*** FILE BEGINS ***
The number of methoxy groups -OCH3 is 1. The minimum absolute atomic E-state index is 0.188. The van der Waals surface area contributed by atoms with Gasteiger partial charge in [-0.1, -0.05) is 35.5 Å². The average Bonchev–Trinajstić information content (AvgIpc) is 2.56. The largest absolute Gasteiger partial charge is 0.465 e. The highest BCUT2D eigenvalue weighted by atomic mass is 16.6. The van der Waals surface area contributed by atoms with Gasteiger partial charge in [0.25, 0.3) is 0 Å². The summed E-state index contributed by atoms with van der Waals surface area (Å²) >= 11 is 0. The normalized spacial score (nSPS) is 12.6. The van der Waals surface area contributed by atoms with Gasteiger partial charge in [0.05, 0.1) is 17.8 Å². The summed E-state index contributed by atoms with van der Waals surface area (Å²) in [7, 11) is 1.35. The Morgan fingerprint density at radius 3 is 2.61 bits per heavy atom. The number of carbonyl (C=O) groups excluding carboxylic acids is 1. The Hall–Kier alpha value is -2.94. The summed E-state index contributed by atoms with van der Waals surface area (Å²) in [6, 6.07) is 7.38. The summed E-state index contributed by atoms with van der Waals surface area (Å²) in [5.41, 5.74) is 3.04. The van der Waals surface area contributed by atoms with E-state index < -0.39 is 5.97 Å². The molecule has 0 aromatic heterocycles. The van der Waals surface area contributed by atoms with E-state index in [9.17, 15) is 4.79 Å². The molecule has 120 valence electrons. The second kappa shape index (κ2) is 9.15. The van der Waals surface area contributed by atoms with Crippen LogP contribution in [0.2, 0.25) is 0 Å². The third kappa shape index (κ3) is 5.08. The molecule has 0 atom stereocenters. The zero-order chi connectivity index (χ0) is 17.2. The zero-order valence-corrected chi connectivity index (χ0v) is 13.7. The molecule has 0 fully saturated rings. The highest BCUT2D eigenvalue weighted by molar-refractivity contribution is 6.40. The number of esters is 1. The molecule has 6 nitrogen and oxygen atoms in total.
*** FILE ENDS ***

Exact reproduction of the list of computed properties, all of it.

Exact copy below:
The number of methoxy groups -OCH3 is 1. The minimum absolute atomic E-state index is 0.188. The van der Waals surface area contributed by atoms with Gasteiger partial charge in [-0.1, -0.05) is 35.5 Å². The average Bonchev–Trinajstić information content (AvgIpc) is 2.56. The largest absolute Gasteiger partial charge is 0.465 e. The highest BCUT2D eigenvalue weighted by atomic mass is 16.6. The van der Waals surface area contributed by atoms with Gasteiger partial charge in [0.25, 0.3) is 0 Å². The summed E-state index contributed by atoms with van der Waals surface area (Å²) >= 11 is 0. The normalized spacial score (nSPS) is 12.6. The van der Waals surface area contributed by atoms with Gasteiger partial charge in [0.05, 0.1) is 17.8 Å². The summed E-state index contributed by atoms with van der Waals surface area (Å²) in [7, 11) is 1.35. The Morgan fingerprint density at radius 3 is 2.61 bits per heavy atom. The number of carbonyl (C=O) groups excluding carboxylic acids is 1. The Hall–Kier alpha value is -2.94. The summed E-state index contributed by atoms with van der Waals surface area (Å²) in [6, 6.07) is 7.38. The summed E-state index contributed by atoms with van der Waals surface area (Å²) in [5.41, 5.74) is 3.04. The van der Waals surface area contributed by atoms with E-state index < -0.39 is 5.97 Å². The molecule has 0 aromatic heterocycles. The van der Waals surface area contributed by atoms with E-state index in [9.17, 15) is 4.79 Å². The molecule has 120 valence electrons. The second kappa shape index (κ2) is 9.15. The van der Waals surface area contributed by atoms with Crippen LogP contribution in [0.2, 0.25) is 0 Å². The third kappa shape index (κ3) is 5.08. The molecule has 0 atom stereocenters. The zero-order chi connectivity index (χ0) is 17.2. The zero-order valence-corrected chi connectivity index (χ0v) is 13.7. The molecule has 0 fully saturated rings. The highest BCUT2D eigenvalue weighted by molar-refractivity contribution is 6.40. The number of esters is 1. The molecule has 6 nitrogen and oxygen atoms in total.